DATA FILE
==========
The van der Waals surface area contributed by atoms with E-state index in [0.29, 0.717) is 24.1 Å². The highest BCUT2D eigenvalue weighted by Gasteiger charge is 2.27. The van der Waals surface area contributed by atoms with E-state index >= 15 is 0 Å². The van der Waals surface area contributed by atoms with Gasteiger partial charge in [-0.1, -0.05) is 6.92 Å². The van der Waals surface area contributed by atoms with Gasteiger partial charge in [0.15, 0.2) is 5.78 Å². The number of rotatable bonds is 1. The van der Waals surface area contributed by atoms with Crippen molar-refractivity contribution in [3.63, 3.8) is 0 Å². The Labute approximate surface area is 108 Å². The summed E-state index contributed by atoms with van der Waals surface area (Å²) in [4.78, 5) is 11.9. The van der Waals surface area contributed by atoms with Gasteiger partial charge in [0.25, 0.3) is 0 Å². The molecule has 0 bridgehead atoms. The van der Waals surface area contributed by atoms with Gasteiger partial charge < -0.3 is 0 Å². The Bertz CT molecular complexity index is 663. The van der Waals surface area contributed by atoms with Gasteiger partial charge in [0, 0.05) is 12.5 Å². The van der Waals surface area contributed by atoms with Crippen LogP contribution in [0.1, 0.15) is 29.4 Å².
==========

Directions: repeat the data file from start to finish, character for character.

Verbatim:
The van der Waals surface area contributed by atoms with E-state index in [0.29, 0.717) is 24.1 Å². The highest BCUT2D eigenvalue weighted by Gasteiger charge is 2.27. The van der Waals surface area contributed by atoms with E-state index >= 15 is 0 Å². The van der Waals surface area contributed by atoms with Gasteiger partial charge in [-0.1, -0.05) is 6.92 Å². The van der Waals surface area contributed by atoms with Gasteiger partial charge in [0.15, 0.2) is 5.78 Å². The number of rotatable bonds is 1. The van der Waals surface area contributed by atoms with Crippen molar-refractivity contribution in [3.63, 3.8) is 0 Å². The Labute approximate surface area is 108 Å². The summed E-state index contributed by atoms with van der Waals surface area (Å²) in [4.78, 5) is 11.9. The van der Waals surface area contributed by atoms with Gasteiger partial charge in [0.25, 0.3) is 0 Å². The molecule has 0 bridgehead atoms. The van der Waals surface area contributed by atoms with Gasteiger partial charge < -0.3 is 0 Å². The Bertz CT molecular complexity index is 663. The van der Waals surface area contributed by atoms with Gasteiger partial charge in [0, 0.05) is 12.5 Å². The van der Waals surface area contributed by atoms with Crippen LogP contribution in [0.1, 0.15) is 29.4 Å².